4) I just discovered a new reason to go to the refrigerator. Reason? Well, more like an excuse when my husband asks what I’m doing there. “Oh. I just had a great idea for a story. What if someone opened a refrigerator to find nothing but a scrumptious hunk of leftover cake like this one, and it was labeled, ‘The right person may eat me, but the wrong person will…die.’” (Works for whatever in the fridge tickles your taste buds or tingles your brain cells!)

5) If you had a 3-D printer that could copy anything—animate or inanimate—what would you copy? What would you do with it? What would be the consequences?

6) Do you keep a journal? In Beyond Déjà Vu, my sequel to Déjà Vu Dream, Jennifer journals her frightening dreams as C.J. weaves through the plot; and she records her conflicting emotions as her relationship with Chad changes. Pick something from your journal that might be viewed from a different perspective with the passage of time. Give it to a character to rewrite!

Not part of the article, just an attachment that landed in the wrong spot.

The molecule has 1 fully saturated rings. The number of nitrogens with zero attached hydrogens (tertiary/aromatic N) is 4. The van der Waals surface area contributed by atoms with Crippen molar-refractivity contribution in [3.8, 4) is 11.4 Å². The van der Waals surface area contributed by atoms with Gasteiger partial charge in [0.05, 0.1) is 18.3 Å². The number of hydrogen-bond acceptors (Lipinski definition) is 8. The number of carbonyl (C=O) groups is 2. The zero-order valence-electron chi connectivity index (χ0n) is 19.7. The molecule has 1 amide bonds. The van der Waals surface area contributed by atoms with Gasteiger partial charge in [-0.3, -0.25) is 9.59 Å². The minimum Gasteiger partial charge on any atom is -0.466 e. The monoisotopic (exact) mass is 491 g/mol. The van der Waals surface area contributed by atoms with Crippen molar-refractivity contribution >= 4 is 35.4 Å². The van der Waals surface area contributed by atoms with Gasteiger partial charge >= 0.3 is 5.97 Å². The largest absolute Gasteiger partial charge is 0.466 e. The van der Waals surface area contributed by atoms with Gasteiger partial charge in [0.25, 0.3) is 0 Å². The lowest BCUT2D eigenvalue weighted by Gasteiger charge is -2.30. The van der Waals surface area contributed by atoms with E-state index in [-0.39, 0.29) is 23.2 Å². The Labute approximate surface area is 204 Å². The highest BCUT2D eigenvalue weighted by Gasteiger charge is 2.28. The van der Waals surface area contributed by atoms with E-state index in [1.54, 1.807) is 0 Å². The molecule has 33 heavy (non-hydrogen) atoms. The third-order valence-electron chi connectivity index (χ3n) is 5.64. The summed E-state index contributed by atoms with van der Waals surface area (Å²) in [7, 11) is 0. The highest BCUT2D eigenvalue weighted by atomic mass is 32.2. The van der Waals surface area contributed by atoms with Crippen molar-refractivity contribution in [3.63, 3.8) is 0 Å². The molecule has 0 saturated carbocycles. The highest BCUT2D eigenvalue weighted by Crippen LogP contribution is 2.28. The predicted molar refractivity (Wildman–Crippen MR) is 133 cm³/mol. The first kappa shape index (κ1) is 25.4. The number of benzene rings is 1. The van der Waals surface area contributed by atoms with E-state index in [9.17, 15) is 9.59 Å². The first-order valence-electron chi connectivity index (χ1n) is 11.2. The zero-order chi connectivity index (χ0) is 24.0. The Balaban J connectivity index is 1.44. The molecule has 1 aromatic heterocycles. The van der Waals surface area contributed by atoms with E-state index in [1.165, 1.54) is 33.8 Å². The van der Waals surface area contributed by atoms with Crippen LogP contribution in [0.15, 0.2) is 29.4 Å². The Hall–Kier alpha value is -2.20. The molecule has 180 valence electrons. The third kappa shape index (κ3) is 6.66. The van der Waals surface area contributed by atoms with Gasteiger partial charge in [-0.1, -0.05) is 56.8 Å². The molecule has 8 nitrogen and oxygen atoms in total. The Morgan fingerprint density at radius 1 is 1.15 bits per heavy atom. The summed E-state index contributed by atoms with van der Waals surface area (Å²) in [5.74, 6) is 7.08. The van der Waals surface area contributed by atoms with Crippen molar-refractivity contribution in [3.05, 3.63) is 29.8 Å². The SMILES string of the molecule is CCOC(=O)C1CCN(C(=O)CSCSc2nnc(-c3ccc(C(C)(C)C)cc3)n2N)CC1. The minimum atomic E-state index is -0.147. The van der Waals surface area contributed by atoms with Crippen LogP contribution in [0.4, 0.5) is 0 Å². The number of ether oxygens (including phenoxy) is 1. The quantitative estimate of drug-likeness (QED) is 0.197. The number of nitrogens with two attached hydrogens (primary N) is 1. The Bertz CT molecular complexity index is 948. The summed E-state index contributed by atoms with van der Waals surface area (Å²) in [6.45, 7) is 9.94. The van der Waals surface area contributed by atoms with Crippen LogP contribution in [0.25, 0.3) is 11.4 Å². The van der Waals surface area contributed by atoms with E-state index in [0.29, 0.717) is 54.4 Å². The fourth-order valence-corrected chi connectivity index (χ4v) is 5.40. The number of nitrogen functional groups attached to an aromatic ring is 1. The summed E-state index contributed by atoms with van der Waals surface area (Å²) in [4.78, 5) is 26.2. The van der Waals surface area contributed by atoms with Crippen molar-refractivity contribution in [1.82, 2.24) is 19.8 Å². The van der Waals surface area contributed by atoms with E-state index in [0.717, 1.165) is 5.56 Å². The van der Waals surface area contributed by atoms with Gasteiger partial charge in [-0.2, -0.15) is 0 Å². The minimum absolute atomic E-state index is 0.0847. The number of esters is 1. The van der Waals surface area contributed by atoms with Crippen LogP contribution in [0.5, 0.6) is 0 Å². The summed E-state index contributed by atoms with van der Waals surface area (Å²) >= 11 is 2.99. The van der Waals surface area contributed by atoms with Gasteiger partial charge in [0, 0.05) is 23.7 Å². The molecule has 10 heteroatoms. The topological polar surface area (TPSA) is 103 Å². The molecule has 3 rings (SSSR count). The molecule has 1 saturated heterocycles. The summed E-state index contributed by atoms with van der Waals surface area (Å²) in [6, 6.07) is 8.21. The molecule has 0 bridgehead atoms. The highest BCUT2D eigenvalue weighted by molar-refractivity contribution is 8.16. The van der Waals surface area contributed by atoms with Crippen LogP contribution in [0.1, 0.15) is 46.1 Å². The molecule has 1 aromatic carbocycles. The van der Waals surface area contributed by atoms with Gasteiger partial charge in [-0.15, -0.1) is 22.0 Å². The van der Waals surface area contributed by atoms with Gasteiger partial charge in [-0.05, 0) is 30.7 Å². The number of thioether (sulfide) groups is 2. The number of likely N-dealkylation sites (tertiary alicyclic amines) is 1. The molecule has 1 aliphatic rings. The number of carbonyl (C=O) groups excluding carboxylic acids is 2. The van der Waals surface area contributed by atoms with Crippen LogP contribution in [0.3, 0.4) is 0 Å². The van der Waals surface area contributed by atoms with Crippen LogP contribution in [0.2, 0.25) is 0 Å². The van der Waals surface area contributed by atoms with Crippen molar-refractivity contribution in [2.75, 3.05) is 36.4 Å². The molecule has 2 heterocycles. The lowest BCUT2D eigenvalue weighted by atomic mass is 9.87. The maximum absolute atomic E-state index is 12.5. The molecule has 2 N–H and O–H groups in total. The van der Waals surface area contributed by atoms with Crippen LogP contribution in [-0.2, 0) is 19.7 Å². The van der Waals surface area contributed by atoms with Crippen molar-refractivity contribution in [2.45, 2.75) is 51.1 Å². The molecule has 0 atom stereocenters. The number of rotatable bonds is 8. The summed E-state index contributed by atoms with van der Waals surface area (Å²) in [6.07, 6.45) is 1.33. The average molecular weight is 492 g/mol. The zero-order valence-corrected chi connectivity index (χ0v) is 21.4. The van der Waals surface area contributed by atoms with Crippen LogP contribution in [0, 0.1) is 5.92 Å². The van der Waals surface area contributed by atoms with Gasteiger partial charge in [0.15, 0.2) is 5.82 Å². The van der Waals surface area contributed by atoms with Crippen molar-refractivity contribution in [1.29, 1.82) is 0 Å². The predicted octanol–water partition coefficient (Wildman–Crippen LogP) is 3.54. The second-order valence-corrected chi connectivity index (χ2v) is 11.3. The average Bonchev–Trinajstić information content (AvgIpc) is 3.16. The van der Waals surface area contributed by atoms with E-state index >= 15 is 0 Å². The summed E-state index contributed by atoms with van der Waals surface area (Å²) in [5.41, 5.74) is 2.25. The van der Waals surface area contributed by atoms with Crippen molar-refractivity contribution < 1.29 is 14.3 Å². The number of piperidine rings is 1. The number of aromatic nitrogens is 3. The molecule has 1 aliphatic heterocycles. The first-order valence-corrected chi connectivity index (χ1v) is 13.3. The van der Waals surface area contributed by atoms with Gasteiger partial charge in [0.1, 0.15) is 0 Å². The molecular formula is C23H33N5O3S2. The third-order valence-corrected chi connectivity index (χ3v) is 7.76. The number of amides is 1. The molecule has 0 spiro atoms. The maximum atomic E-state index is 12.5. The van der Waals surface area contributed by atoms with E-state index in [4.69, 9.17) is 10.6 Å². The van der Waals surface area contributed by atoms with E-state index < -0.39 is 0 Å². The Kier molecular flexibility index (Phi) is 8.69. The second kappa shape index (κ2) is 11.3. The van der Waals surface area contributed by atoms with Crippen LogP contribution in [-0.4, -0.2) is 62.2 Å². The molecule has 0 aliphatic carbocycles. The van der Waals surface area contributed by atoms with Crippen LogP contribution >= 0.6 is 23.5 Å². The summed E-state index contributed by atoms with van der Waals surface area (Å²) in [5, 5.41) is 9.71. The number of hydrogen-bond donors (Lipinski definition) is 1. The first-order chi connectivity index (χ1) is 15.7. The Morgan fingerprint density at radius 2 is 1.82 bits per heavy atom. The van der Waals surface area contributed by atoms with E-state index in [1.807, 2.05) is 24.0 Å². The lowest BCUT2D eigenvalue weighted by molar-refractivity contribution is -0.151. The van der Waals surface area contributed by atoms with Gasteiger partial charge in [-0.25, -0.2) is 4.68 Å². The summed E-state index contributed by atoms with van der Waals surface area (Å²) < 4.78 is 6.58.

7) This idea has been done, redone, and done again, but like a good, fiery-hot ethnic meal… it bears repeating! (Burp. Yum. Sorry.) Google master plots. You’ll find sources for summations of plots and master plot exercises. You may even have read a book and thought, “If I had written this book, I would have…” Well? Do it! Use the idea and reverse it.

That’s enough for now. I’m thinking about that refrigerator tip because my stomach is grumbling like ventriloquist Jeff Dunham’s puppet named Walter, a grumpy old man. (Listen, Walter, there is no cake in the refrigerator. That was purely a writing suggestion. Okay, okay. I’ll go check again. No need to call me a dumb a**)